Among Women 183: Falling in love with the Trinity — and the feminine genius

Among Women 183: Falling in love with the Trinity — and the feminine genius

This latest episode of Among Women features the faith story of Nan Balfour, whose love and faith in God led her to knowing her feminine genius .

Speaker_BalfourTogether we explore the gift of faith and what it means to fall in love with God, and how it changes the way we love and live. Nan Balfour shares pivotal conversion moments in her life — a life of on-going conversion — and how they led her to what she does now. Nan is a leader with the Pilgrim Center of Hope, and the conference coordinator for the Catholic Women’s Conference in San Antonio coming up Sept 19-20.

In our “Blessed are They” segment, we pray along with Blessed Elizabeth of the Trinity — whose faith was wrapped up in love of the Holy Trinity.

Don’t miss this episode, and share it with your friends on social media, and put an announcement in your church bulletin for Among Women.

Don’t forget to like Among Women Podcast on Facebook, and leave a positive rating and a review on our iTunes page. Thanks!

For details on upcoming conferences and retreats with me, Pat Gohn, go here. 

 

This makes me think… about what it takes to know and embrace God…

Grant me, O Lord,
an ever-watchful heart that no alien thought can lure away from you;
a noble heart that no base love can sully;
an upright heart that no perverse intention
can lead astray;
an invincible heart that no distress can overcome;
an unfettered heart that no impetuous desires can enchain.

Grant me, O Lord my God,
a mind to know you,
a heart to seek you,
wisdom to find you,
conduct pleasing to you,
faithful perseverance in waiting for you,
and a hope of finally embracing you.

Amen.

-St Thomas Aquinas-

Catholic Photo Challenge # 2: Darkness and Light and a writer’s prayer

Last year, on a date with my husband, we lingered in an antiques shop, where I found this blast from my past. I snapped the photo with my iPhone4s.

photo

As a young child, I loved tapping out words on our family’s ribbon typewriter. Often our first loves as children translate somehow into our adult loves. I think that’s why I was drawn to take a photo of this typewriter. As a writer today, in this avocation and apostolate of writing for the Lord in the Catholic sphere of publishing and new media, I work daily with an electronic keyboard. Yet my delight never wavers to see new words appear on paper, or on a screen.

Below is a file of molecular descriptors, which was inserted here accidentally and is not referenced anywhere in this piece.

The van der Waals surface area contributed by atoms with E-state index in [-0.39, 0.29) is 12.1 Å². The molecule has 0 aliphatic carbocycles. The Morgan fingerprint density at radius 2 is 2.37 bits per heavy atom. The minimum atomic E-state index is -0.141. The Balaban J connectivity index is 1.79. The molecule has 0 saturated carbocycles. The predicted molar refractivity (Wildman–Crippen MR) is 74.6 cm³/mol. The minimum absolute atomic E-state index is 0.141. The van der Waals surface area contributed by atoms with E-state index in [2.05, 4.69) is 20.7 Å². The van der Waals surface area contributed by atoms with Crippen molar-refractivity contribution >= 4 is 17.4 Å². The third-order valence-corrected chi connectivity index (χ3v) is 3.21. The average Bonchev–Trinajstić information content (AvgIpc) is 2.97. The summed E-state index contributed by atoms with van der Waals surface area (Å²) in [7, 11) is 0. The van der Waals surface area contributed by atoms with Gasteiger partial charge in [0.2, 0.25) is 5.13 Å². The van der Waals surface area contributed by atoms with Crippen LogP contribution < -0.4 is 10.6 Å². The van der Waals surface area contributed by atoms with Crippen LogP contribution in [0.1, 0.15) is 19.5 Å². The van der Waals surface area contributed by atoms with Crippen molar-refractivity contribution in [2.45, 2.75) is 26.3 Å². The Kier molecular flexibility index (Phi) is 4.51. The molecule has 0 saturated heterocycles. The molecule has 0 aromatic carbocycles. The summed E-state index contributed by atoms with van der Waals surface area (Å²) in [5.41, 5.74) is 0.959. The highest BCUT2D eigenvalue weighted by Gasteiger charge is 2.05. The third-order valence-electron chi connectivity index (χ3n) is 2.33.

This new Catholic Photo Challenge considers darkness and light as captured in Isaiah 9: 1:  “The people who walked in darkness have seen a great light; Upon those who lived in a land of gloom a light has shone.” 

The darkness and light — the black and white of the machine and the letter keys — stands out for me as a writer. It reminds me of the joy and the responsibility of writing within this sphere of Catholic life. Ever present in my work are the silent rhetorical evaluations: are my words bringing light to darkness, joy to gloom, direction to seekers?

It is a work that is both humbling and awesome.

One of my favorite books of the bible (I have several) is 1 John. The opening sentences of that letter allude to the profound joy in meeting and knowing Jesus. And the author offers this declaration of his letter’s intent, a kind of definition of writing.

We are writing this so that our joy may be complete. (1John 1: 4)

John’s phrase could easily capture my own reasons for writing. I write for the joy of the writing, sure enough, but I write that my deepest joy, my faith and life in Christ, might be seen and realized in what I say and do. In many ways, when I get to write about my own faith experiences, it wraps a proverbial bow around the gift of faith, making it complete. But in truth, the catechism teaches that faith is not complete until it finds itself in love’s action. Faith is not real faith until it is given away by words and deeds.